In one embodiment, the solvent is an alcohol such as isopropyl alcohol. The cationic surfactant can be a quaternary ammonium fluoroalkyl surfactant. The nonionic surfactant may be a nonylphenoxypolyethoxyethanol surfactant. The activator can be a combination of dicarboxylic acid and nonionic brominated compound. Printed circuit boards coated with the aforementioned solvents typically include substrates on which conductive paths formed of metal and conductive contacts are printed and electrically coupled. The solvent is coated onto the conductive contacts and then solder is applied to the solvent and the substrate. The solder provides electrical coupling between the components and the contacts secured to the PCB.

The aforementioned solvents provide several advantages. The solvent can effectively remove metal oxides from the PCB surface to be soldered to promote solder wetting. In addition, the solvent can substantially lower the interfacial tension between the PCB surface and the molten solder alloy, thereby facilitating the discharge of excess solder from the substrate surface, resulting in reduced solder ball and solder bridge formation. Moreover, the solvent can reduce the amount of visible solvent residues formed during the wave soldering process.

Detailed description of the invention

The brazing solvent composition comprises at least one cationic surfactant, at least one nonionic surfactant, and an activator dissolved in a volatile solvent such as isopropyl alcohol, ethyl alcohol, deionized water or a mixture thereof. Suitable concentration ranges (wt%) for these components in the solvent composition are 50 to 98% solvent, 0.2 to 10% activator, 0.01 to 1.0% cationic surfactant and 0.05 to 10% nonionic surfactant. In certain embodiments, the concentration range (% by weight) for each of the aforementioned components is 75-98% solvent, 0.2-0.5% activator, 0.05-0.5% cationic surfactant and 0.10-2.0% nonionic surfactant. In addition, one or more high boiling point additives may also be incorporated into the solvent composition, for example at a concentration of 0.2 to 25% by weight.

Cationic quaternary ammonium fluoroalkyl surfactants such as the FLUORAD FC-135 surfactant (3M Company, St. Paul, MN), SURFLON S-121 surfactant (Semi Chemical Company, Japan) ) Or Neos FTERGENT 300 surfactant (Neos, Japan) is used to substantially reduce the surface tension of the substrate surface and the molten solder alloy, as well as solvent residues. Thus, the volume of random and non-random solder balls on the substrate surface is also reduced. Ammonium or amine fluoroalkyl surfactants comprising aromatic sulfone functional groups (eg, Neous FTERGENT 300 surfactants which are cationic quaternary ammonium fluoroalkyl compounds with aromatic sulfone functional groups) have been found to be particularly effective.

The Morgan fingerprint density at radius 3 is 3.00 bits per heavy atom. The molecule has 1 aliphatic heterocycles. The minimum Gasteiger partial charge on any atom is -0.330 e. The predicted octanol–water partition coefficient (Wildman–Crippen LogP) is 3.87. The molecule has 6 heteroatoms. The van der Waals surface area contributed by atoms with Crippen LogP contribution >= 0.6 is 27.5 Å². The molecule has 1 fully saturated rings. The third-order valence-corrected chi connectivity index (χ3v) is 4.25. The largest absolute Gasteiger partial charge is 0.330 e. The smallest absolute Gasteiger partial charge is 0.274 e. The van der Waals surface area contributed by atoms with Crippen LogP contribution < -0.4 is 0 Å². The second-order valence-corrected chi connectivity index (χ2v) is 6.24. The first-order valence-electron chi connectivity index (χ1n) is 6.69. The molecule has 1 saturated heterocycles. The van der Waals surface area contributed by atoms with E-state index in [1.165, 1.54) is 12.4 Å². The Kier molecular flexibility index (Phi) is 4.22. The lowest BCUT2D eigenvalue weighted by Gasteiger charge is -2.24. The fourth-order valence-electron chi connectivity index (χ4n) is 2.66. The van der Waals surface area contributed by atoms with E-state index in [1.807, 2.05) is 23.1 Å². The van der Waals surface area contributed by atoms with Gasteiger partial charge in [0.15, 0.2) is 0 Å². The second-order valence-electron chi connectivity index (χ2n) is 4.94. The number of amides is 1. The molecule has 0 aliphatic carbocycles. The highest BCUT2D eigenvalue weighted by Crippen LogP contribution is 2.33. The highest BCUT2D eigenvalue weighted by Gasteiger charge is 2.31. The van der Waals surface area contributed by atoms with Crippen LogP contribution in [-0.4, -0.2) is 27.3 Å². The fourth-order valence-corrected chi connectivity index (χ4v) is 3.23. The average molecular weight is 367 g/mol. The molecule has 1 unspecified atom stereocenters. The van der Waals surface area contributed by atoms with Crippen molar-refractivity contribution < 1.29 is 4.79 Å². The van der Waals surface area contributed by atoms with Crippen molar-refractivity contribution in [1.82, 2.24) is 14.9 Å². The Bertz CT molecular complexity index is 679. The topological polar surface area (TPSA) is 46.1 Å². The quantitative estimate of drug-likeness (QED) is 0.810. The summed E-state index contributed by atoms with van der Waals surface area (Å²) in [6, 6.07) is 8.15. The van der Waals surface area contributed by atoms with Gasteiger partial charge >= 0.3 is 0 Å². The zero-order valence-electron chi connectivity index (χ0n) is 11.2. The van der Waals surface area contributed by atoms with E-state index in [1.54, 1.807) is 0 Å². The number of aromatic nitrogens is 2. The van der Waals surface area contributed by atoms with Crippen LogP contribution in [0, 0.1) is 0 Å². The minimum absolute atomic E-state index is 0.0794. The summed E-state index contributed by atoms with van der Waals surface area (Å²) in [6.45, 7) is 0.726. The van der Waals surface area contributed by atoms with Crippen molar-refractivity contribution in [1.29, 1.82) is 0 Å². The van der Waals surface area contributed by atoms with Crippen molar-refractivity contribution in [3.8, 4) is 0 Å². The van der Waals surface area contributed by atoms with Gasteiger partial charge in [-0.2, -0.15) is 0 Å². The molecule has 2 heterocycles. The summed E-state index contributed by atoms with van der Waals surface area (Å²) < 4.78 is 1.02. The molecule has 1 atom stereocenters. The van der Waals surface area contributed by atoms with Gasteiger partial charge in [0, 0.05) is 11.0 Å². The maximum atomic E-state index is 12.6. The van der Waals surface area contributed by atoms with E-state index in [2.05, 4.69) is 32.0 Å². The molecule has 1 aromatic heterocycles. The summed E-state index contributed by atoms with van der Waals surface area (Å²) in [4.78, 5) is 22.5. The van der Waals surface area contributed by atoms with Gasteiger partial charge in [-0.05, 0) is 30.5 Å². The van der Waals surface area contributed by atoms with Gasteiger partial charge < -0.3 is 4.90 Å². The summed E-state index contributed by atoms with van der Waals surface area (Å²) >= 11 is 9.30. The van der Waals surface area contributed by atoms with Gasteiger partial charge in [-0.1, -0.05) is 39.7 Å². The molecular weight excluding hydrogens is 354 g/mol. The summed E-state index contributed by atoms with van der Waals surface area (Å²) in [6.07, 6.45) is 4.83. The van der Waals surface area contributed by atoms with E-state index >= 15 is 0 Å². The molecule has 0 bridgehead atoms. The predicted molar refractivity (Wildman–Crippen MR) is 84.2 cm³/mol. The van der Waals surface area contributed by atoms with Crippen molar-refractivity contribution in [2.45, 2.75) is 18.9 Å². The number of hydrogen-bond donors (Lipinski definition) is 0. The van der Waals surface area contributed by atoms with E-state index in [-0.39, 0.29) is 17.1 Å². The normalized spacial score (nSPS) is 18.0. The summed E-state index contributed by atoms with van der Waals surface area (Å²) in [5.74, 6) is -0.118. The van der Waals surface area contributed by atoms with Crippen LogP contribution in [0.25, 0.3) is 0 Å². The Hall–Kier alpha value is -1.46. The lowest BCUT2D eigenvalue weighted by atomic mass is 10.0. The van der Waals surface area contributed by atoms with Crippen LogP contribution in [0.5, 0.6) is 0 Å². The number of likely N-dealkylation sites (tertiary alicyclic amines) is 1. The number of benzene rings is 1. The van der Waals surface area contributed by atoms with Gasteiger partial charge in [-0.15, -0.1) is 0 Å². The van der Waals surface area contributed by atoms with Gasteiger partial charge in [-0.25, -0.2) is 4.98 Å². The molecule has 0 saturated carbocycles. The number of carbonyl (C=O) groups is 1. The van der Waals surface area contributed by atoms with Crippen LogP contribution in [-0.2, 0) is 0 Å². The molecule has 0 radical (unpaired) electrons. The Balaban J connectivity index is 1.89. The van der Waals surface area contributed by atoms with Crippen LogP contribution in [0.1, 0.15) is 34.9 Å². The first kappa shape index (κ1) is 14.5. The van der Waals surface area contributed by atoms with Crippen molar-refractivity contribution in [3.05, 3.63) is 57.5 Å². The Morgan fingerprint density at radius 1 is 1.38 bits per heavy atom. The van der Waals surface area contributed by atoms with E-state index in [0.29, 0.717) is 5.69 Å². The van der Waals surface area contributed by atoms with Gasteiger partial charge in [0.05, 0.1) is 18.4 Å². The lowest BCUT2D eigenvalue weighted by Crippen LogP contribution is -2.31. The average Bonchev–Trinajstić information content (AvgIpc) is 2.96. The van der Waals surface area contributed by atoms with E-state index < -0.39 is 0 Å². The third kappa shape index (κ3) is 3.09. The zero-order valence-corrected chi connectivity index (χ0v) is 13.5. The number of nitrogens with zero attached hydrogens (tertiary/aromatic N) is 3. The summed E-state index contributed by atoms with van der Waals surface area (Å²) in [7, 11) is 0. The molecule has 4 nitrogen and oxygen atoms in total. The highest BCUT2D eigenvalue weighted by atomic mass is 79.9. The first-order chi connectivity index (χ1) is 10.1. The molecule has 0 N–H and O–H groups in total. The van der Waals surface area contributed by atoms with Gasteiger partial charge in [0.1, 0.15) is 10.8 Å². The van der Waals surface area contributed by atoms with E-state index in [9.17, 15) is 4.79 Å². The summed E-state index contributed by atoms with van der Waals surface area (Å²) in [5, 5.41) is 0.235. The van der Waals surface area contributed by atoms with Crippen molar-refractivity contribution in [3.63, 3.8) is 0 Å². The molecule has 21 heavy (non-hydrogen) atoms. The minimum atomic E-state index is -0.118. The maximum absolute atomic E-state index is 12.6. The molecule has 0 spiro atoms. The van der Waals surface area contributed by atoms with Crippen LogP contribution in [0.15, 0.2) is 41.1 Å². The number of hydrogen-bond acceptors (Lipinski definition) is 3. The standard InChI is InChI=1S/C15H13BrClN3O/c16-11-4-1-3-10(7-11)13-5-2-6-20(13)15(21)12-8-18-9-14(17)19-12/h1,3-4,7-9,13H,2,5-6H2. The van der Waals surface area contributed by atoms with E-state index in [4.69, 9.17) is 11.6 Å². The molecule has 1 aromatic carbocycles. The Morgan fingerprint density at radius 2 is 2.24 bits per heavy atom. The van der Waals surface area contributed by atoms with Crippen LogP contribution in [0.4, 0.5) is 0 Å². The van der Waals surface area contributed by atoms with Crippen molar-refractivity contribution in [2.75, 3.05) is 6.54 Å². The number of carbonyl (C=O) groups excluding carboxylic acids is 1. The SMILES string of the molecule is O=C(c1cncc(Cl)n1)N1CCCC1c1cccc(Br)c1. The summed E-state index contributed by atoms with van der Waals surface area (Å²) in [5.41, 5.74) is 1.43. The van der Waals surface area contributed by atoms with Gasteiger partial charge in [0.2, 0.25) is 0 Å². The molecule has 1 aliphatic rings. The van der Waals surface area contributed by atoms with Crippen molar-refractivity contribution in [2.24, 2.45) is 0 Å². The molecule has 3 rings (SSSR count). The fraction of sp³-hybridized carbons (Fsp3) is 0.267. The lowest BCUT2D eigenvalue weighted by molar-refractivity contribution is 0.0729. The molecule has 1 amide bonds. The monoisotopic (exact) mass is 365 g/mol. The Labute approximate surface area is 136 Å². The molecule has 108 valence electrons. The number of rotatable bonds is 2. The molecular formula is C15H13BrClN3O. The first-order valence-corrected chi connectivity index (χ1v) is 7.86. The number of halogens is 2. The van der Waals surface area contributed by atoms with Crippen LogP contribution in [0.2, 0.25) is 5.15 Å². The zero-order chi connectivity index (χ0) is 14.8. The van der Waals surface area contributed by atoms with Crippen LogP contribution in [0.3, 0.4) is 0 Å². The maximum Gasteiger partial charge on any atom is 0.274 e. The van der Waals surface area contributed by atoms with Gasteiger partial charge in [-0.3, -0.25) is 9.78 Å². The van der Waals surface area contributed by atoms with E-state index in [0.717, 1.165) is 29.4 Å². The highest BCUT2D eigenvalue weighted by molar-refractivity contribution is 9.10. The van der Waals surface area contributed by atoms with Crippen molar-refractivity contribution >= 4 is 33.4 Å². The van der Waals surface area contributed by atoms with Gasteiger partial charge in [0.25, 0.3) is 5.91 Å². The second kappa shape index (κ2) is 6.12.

Nonionic surfactants are added to further lower the surface tension of the composition and to improve the high temperature viability of the solvent to further reduce solder ball formation and bridge formation. Nonionic surfactants may resist degradation on boiling solder ports at temperatures of about 500 ° F. (260 ° C.). Suitable nonionic surfactants include nonylphenoxypolyethoxyethanol, octylphenoxypolyethoxyethanol, alcohol ethoxylates, ethoxylated / propoxylated (EO-PO) copolymers, acetylinic diols, and acetylinic diols. Toxylates, perfluoroalkyl ethylene oxides, perfluoroalkyl amine oxides and perfluoroalkyl carboxylates (eg S-141, S-145, S-111 and S-113, three based in Japan) Chemical company products), but are not limited to these.

While cationic surfactants or nonionic surfactants themselves can reduce the surface tension of the molten solder and the metal surface to be bonded, the combination of cationic surfactants and nonionic surfactants can be combined with the surface tension of the molten solder. By dramatically lowering the surface energy of the solder mask and the unmasked laminate on the PWB, an unexpected positive result of avoiding solder ball formation and solder bridge formation can be produced. In particular, the use of nonionic surfactants can provide desirable high temperature viability, but the use of such nonionic surfactants is still likely to leave substantial amounts of solder balls on the substrate surface even at higher concentrations. In contrast, the combined concentration of nonionic and cationic surfactants is substantially much higher than if the isoconcentration of one of the nonionic and cationic surfactants was used in the absence of the other, the solder ball and the solder bridge. Yields a finished surface that is substantially free of